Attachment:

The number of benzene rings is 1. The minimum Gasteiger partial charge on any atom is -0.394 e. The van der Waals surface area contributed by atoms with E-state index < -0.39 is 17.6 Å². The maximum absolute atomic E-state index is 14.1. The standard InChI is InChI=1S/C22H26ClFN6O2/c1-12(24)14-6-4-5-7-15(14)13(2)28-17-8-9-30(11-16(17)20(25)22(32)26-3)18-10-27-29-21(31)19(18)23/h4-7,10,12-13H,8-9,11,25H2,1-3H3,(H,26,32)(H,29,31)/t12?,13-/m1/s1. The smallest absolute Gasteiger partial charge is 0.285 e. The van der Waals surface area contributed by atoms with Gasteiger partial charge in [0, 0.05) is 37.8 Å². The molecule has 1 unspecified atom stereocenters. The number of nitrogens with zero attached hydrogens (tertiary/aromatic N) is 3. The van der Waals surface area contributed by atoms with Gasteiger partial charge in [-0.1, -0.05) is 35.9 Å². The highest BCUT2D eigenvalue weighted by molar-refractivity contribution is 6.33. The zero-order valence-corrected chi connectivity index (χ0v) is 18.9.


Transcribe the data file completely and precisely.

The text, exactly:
The number of benzene rings is 1. The minimum Gasteiger partial charge on any atom is -0.394 e. The van der Waals surface area contributed by atoms with E-state index < -0.39 is 17.6 Å². The maximum absolute atomic E-state index is 14.1. The standard InChI is InChI=1S/C22H26ClFN6O2/c1-12(24)14-6-4-5-7-15(14)13(2)28-17-8-9-30(11-16(17)20(25)22(32)26-3)18-10-27-29-21(31)19(18)23/h4-7,10,12-13H,8-9,11,25H2,1-3H3,(H,26,32)(H,29,31)/t12?,13-/m1/s1. The smallest absolute Gasteiger partial charge is 0.285 e. The van der Waals surface area contributed by atoms with Gasteiger partial charge in [0, 0.05) is 37.8 Å². The molecule has 1 unspecified atom stereocenters. The number of nitrogens with zero attached hydrogens (tertiary/aromatic N) is 3. The van der Waals surface area contributed by atoms with Gasteiger partial charge in [-0.1, -0.05) is 35.9 Å². The highest BCUT2D eigenvalue weighted by molar-refractivity contribution is 6.33. The zero-order valence-corrected chi connectivity index (χ0v) is 18.9.